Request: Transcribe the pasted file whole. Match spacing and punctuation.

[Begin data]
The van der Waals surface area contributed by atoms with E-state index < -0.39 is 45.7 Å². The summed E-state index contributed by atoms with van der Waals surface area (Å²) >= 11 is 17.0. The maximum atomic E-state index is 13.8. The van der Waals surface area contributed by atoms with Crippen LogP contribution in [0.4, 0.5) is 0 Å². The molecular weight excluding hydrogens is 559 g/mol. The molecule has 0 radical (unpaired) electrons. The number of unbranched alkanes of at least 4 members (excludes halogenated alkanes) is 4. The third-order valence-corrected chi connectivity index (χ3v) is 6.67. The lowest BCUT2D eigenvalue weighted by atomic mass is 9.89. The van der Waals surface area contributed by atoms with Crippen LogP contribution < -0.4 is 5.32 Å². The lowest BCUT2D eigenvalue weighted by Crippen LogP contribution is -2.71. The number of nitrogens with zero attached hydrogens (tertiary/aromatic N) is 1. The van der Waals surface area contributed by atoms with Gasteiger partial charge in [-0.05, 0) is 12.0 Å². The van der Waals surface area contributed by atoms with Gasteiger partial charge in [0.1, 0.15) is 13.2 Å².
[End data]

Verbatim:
The van der Waals surface area contributed by atoms with E-state index < -0.39 is 45.7 Å². The summed E-state index contributed by atoms with van der Waals surface area (Å²) >= 11 is 17.0. The maximum atomic E-state index is 13.8. The van der Waals surface area contributed by atoms with Crippen LogP contribution in [0.4, 0.5) is 0 Å². The molecular weight excluding hydrogens is 559 g/mol. The molecule has 0 radical (unpaired) electrons. The number of unbranched alkanes of at least 4 members (excludes halogenated alkanes) is 4. The third-order valence-corrected chi connectivity index (χ3v) is 6.67. The lowest BCUT2D eigenvalue weighted by atomic mass is 9.89. The van der Waals surface area contributed by atoms with Crippen LogP contribution < -0.4 is 5.32 Å². The lowest BCUT2D eigenvalue weighted by Crippen LogP contribution is -2.71. The number of nitrogens with zero attached hydrogens (tertiary/aromatic N) is 1. The van der Waals surface area contributed by atoms with Gasteiger partial charge in [-0.05, 0) is 12.0 Å². The van der Waals surface area contributed by atoms with Gasteiger partial charge in [0.1, 0.15) is 13.2 Å².